Copyright law in the United States is based on the Copyright Act of 1976 (hereafter referred to as the Copyright Act), a federal statute that went into effect on January 1, 1978. It protects original works of authorship including literary, dramatic, musical, and artistic works such as poetry, novels, movies, songs, computer software, and architecture. It does not protect facts, ideas, systems, or methods of operation, although it may protect the way these things are expressed. To receive copyright protection, a work must be "original" and must be "fixed" in a tangible medium of expression.
Copyright protection arises automatically when an original work of authorship is fixed in a tangible medium of expression. Registration with the Copyright Office is optional, although registration is required before filing an infringement suit).
A copyright owner has exclusive rights to reproduce, modify, distribute, publicly perform, and publicly display the copyrighted work. Anyone who violates any of the exclusive rights of a copyright owner is an infringer. A copyright owner can recover actual or, in some cases, statutory damages from an infringer. The federal district courts have the power to issue injunctions (orders) to prevent or restrain copyright infringement and to order the impoundment and destruction of infringing copies.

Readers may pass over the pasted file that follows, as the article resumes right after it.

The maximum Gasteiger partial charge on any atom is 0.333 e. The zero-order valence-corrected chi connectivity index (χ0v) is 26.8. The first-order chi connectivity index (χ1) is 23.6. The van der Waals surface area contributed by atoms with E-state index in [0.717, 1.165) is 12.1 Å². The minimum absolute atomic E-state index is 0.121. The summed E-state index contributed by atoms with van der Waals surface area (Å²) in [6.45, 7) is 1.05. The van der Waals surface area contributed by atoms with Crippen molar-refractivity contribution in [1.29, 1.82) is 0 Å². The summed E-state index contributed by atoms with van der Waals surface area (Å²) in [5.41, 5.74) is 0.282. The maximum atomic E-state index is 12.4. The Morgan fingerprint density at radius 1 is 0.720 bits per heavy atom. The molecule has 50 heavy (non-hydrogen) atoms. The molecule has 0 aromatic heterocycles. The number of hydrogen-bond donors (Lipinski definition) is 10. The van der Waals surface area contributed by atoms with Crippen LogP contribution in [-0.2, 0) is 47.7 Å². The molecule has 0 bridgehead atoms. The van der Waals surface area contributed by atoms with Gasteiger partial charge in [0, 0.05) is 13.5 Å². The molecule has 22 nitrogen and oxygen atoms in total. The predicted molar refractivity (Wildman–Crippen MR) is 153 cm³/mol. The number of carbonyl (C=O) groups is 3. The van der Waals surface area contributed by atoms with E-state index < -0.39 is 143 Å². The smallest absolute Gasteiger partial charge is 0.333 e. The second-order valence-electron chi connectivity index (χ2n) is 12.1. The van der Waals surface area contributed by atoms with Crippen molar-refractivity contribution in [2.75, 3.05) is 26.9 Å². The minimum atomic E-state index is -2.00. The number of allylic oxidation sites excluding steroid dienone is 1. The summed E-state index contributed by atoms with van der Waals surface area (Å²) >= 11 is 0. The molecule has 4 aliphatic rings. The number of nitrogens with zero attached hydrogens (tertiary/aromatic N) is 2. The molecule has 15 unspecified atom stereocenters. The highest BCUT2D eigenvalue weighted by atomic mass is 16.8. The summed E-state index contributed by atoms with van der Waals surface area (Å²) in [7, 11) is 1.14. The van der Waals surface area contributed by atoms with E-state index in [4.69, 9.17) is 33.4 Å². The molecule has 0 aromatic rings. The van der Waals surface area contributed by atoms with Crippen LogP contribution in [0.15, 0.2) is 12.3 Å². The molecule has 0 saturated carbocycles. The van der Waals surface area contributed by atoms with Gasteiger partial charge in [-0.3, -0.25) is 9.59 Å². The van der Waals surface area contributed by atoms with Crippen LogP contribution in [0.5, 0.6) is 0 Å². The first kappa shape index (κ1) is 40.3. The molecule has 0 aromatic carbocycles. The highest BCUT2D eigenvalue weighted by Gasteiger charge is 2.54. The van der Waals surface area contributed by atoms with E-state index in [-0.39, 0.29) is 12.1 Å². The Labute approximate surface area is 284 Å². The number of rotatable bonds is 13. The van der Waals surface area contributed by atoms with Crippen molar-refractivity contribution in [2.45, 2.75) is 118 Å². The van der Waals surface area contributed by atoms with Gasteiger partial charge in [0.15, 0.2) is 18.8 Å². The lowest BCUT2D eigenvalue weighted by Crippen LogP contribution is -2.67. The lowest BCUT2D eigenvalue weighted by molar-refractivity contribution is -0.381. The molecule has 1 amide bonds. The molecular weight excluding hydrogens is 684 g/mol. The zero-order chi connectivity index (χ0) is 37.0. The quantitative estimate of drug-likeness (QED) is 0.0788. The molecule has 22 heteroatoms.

U.S. authors automatically receive copyright protection in all countries that are parties to the Berne Convention for the Protection of Literary and Artistic Works, or parties to the Universal Copyright Convention (UCC). Most countries belong to at least one of these conventions. Members of the two international copyright conventions have agreed to give nationals of member countries the same level of copyright protection they give their own nationals.
(Updated 10/4/2012 by AG)
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